Proposal to Repeal Bylaw II.2.7

From Earth Science Information Partners (ESIP)

The Problem

The ESIP Federation’s governance documents – a Constitution and Bylaws – reflect a time when partner participation in the ESIP Federation was compulsory. At the beginning, ESIP Federation partners were concerned about the organization’s ability to require individual members to do things that might not be good for individual partners. In particular, the founding partners were mandated to create a System-Wide Interoperability Layer (SWIL) to ensure that there was some degree of interoperability among the partners. To respond to this view and the potential for new imposed requirements, a provision was adopted by the Assembly in its original Bylaws that required unanimous consent of the Assembly for anything compulsory to ESIP Federation partners. One unintended consequence of this provision has been the ESIP Federation’s inability (or unwillingness) to adopt governance changes that would result in a stronger, sustainable organization.

The ESIP Federation’s ability to conduct business in recent years has been hampered by its inability to achieve a quorum at in-person business meetings. This occurs despite increased attendance at ESIP Federation meetings during the corresponding period. After thorough examination by the Constitution and Bylaws Committees, a number of governance provisions and other factors were identified that are believed to contribute to the quorum problem.

Case for Making Changes

During the early years of the organization, partner participation in the business of the ESIP Federation was a contingency of their NASA project funding. As a result, participation rates in ESIP Federation business were high and quorums were established easily. As the ESIP Federation evolved, the partner base diversified beyond NASA-funded projects. Additionally, the original projects (and their funding) ran their course and many partner organizations chose not to continue their involvement with the ESIP Federation. Further, business meetings that were once held semi-annually are held annually in recent years. Organizations that chose to be inactive remain on the membership rolls, though the only contribute to a quorum count if they have participated in one of the last two business meetings. The diversity of the ESIP Federation has fueled its growth and sustainability. Partner participation has become strictly voluntary – no longer compelled by a sponsoring agency to remain as partners.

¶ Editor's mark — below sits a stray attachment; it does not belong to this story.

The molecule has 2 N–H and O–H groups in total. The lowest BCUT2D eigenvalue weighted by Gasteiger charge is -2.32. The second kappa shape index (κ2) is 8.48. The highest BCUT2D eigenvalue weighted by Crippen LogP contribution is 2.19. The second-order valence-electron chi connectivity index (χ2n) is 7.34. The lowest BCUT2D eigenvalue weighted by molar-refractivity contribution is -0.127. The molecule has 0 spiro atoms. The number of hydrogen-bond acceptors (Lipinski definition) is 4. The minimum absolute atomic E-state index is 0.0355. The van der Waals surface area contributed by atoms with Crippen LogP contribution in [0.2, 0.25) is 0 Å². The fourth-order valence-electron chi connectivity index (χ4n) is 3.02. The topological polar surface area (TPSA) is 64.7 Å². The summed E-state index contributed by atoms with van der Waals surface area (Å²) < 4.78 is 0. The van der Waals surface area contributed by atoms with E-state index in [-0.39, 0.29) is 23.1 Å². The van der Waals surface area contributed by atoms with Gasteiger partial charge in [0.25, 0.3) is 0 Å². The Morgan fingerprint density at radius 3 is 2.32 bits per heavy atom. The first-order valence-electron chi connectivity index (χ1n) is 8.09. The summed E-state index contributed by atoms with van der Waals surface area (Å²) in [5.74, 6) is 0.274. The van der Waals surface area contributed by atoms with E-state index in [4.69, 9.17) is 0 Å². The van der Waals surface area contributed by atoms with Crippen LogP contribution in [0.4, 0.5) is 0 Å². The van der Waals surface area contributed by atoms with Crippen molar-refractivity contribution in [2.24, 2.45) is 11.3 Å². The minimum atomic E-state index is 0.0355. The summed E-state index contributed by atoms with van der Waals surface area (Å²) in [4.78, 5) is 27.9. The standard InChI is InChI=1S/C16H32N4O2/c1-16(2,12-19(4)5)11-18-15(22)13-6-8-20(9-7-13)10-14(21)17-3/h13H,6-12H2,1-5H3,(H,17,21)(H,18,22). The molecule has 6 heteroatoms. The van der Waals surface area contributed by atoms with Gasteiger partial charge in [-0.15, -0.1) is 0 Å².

Membership organizations thrive when there are minimum basic requirements for membership. While the ESIP Federation has a strict review for new partnership applications, there are no similar requirements for maintaining membership in the ESIP Federation. Bylaw II.2.7 makes it difficult to impose any requirement on a partner without unanimous consent.


Repeal Bylaw II.2.7 – Resolutions may not be made binding on any ESIP if they would lead to specific obligations on that ESIP without its specific agreement. All binding resolutions shall be by unanimous consent of the entire Assembly. If unanimous consent on a particular course of action cannot be achieved, then the Assembly may either explicitly endorse multiple alternatives, or may "demote" the resolution to non-binding status.